[1] Fanon, The Wretched of the Earth, 169. (underline emphasis mine)

[2] Cf. Spivak, “Can the Subaltern Speak?,” 302-305 as well as Fanon, The Wretched of the Earth, 7;18.  Gayatri Spivak takes aim at the discourse used by the British colonists to describe the “good Indian wife” as the one who burned herself after her husband’s death.  The British reductionist account excludes the other possible ethical options that Indian women could have chosen.  Frantz Fanon rejects determinist philosophies with my favorite quote found on page18: “The colonized subject also manages to lose sight of the colonist through religion. Fatalism relieves the oppressor of all responsibility since the cause of wrong-doing, poverty, and the inevitable can be attributed to God.  The individual thus accepts the devastation decreed by God, grovels in front of the colonist, bows to the hand of fate, and mentally readjusts to acquire the serenity of stone.”  The colonized subject, with all of her choices limited according to the ideology perpetuated by the status, acts according to the possibilities that she accepts.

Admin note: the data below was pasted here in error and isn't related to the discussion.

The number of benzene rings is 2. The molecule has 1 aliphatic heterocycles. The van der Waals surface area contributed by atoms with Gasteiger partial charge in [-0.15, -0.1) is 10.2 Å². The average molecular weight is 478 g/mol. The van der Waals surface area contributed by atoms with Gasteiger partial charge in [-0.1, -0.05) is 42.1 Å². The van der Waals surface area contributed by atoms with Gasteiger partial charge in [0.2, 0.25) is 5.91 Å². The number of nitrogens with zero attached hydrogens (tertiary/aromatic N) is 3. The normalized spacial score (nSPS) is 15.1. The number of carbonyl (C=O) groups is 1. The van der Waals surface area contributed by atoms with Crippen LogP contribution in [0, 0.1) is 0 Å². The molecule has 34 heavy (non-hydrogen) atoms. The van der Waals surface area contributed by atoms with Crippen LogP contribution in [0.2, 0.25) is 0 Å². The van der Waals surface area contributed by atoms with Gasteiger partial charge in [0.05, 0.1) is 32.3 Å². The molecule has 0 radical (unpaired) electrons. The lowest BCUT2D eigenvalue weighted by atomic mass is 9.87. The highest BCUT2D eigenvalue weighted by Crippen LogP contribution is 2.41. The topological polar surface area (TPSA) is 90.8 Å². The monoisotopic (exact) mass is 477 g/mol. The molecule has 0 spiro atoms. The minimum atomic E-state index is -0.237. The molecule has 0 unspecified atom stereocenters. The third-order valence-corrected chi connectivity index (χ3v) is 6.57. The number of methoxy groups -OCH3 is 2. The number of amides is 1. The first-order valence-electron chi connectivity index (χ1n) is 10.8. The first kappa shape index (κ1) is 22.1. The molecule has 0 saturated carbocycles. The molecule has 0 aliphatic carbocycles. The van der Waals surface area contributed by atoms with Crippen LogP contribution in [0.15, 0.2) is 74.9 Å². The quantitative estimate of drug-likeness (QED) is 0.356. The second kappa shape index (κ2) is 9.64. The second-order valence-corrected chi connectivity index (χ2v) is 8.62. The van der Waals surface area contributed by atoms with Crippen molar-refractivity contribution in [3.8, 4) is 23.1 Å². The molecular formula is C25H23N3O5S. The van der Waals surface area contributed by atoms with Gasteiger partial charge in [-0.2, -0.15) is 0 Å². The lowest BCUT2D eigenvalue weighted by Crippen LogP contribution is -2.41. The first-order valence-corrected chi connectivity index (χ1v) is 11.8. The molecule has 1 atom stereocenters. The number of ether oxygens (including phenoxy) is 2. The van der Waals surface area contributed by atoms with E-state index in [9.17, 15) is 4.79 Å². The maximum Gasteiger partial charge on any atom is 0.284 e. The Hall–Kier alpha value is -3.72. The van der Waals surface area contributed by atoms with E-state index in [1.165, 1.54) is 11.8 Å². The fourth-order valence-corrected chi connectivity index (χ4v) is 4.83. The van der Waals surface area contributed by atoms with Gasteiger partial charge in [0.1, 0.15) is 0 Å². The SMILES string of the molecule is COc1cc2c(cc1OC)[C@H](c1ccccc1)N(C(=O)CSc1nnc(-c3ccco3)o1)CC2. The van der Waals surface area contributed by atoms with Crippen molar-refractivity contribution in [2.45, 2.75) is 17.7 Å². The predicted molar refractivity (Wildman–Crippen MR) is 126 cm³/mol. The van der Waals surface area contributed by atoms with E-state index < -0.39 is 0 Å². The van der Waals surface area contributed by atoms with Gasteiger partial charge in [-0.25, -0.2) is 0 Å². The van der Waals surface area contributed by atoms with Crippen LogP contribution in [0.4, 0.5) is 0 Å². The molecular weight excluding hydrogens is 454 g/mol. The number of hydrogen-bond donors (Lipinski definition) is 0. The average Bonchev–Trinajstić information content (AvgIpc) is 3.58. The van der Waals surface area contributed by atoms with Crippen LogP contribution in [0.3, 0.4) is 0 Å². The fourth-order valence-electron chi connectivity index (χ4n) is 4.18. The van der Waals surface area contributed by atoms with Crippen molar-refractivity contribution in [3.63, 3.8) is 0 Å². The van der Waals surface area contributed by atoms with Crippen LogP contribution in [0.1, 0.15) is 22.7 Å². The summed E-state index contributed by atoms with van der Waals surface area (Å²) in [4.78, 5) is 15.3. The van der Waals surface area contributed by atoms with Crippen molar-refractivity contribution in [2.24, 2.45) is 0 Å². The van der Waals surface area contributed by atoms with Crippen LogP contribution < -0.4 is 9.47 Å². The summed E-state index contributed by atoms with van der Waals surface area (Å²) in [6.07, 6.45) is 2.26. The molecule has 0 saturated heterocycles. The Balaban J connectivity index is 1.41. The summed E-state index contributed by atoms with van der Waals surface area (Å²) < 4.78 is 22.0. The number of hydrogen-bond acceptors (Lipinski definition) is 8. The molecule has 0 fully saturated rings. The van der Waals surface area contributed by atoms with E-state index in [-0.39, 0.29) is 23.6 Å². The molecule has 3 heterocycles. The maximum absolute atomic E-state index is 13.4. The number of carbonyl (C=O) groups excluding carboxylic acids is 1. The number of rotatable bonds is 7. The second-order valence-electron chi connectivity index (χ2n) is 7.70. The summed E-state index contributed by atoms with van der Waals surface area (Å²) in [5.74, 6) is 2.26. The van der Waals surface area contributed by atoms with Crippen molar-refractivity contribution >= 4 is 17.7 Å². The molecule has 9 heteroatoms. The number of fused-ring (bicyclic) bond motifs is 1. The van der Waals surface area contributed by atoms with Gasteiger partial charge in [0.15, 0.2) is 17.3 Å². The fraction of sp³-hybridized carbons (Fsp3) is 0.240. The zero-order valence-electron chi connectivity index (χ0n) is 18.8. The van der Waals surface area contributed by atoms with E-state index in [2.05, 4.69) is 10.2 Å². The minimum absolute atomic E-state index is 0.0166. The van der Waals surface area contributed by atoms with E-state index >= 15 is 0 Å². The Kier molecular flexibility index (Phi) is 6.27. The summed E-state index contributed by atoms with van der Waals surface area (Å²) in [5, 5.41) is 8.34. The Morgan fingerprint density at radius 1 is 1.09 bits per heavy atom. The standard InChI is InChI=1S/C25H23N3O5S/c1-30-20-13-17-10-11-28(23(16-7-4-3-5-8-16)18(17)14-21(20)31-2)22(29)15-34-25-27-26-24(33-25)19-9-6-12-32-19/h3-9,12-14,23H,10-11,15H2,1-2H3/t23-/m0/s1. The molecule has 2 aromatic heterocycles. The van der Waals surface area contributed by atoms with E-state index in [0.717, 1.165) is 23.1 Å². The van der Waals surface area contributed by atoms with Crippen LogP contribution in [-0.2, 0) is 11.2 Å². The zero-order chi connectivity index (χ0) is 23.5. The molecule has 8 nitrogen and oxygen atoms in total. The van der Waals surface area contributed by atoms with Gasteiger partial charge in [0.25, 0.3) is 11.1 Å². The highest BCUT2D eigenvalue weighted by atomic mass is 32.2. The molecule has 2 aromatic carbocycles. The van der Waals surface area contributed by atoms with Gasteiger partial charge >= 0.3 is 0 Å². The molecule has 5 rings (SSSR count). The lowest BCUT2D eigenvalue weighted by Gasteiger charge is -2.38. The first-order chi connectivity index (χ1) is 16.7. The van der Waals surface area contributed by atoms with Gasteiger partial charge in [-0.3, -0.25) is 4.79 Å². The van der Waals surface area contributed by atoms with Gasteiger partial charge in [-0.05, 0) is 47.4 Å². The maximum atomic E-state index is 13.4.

Fridays with Fanon

Last week, I announced the start for Fridays With Fanon /Foucault.

This week, I will start with a quote from Frantz Fanon, in his Wretched of the Earth and my favorite quote from that work.

“The colonized subject also manages to lose sight of the colonist through religion. Fatalism relieves the oppressor of all responsibility since the cause of wrong-doing, poverty, and the inevitable can be attributed to God.  The individual thus accepts the devastation decreed by God, grovels in front of the colonist, bows to the hand of fate, and mentally readjusts to acquire the serenity of stone.”(WOTE, page 18)

When one gives a determinist god credit for all human circumstances, even the evil in the world, those that are suffering from oppression, once they believe the myth of fatalism, resort to despair and hopelessness. The almighty, by default, is on the side of the oppressor.

Truth and Peace,